MPs question government’s planned investment in Atiak Sugar factory
Government intends to invest Shs 20bn in businesswoman Amina Moghe Hersi’s sugar factory in Atiak, Amuru district.
The sugar factory, Atiak sugar factory Ltd, a $50m (Shs 180bn) investment is currently registered a subsidiary of Horyal investment holding company Ltd with 100% ownership of the Ugandan businesswoman of Somali descent.
But given the financial hardships the company is facing, government intends to enter into a joint venture with Hersi and acquire a 10% stake in the sugar factory.
Trade and Cooperatives Minister Amelia Kyambadde on Wednesday appeared before the Budget committee of Parliament to defend a loan request for the investment.
According to Kyambadde, the Shs 20bn will give government 2 ,020,000 shares in the sugar factory.
This investment, Kyambadde told the MPs was agreed between Horyal investment holding company Ltd and government during a meeting President Yoweri Museveni chaired on July 6, 2017 for government to acquire equity in the company worth $5.2m.
The payback period for the loan is expected to mature in seven years.
However, committee members argued that government used bad negotiators since it would acquired more than 10% shareholding with the Shs 20bn since the company is financially distressed with heavy debts with a number of financial institutions.
Ntenjeru North MP Amos Lugolobi said that the government contribution was heavily undervalued, reasoning that the amount with which government is buying shares in a financially distressed company could have been used to buy shares in a company that is already making profit.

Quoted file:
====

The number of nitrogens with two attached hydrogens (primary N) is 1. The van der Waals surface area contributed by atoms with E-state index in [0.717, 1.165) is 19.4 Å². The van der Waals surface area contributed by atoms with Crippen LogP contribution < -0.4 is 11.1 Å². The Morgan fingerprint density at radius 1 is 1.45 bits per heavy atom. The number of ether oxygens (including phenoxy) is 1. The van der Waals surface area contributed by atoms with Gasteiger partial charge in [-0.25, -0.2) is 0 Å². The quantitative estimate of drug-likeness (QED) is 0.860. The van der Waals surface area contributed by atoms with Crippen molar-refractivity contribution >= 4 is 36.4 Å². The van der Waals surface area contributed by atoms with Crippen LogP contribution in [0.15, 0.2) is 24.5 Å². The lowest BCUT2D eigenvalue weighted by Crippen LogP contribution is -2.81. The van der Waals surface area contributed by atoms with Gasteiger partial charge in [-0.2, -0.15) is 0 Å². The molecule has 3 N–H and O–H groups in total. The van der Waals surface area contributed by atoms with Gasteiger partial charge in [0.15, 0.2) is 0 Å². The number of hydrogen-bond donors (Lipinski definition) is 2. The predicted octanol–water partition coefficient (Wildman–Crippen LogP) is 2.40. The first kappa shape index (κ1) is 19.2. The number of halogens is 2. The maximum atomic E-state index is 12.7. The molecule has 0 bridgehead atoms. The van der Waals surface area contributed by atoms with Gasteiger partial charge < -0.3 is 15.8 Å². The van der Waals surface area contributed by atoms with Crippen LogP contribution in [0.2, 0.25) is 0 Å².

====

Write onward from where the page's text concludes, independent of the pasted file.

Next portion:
With only 10% shares, Lugoloobi argued, government will not influence the management of this business.
“This venture was based on the evidence that this company secured expensive short term credit from the collapsed Crane Bank to set up this factory with high interest charges, and, if it fails to pay, it will attract interest charges at 36%. This decision rendered the project expensive and not viable since the cost of investment is too high,” Lugolobi said.
Committee members asked government to first audit the financial capacity of the company over the last three years before the investment is done.
Kyambadde however told the committee that the required funds should be approved as government moves on to renegotiate the agreement.
The sugar factory is expected to employ over 3,000 Ugandans while its by-products are expected to produce 6MW of electricity in the first phase.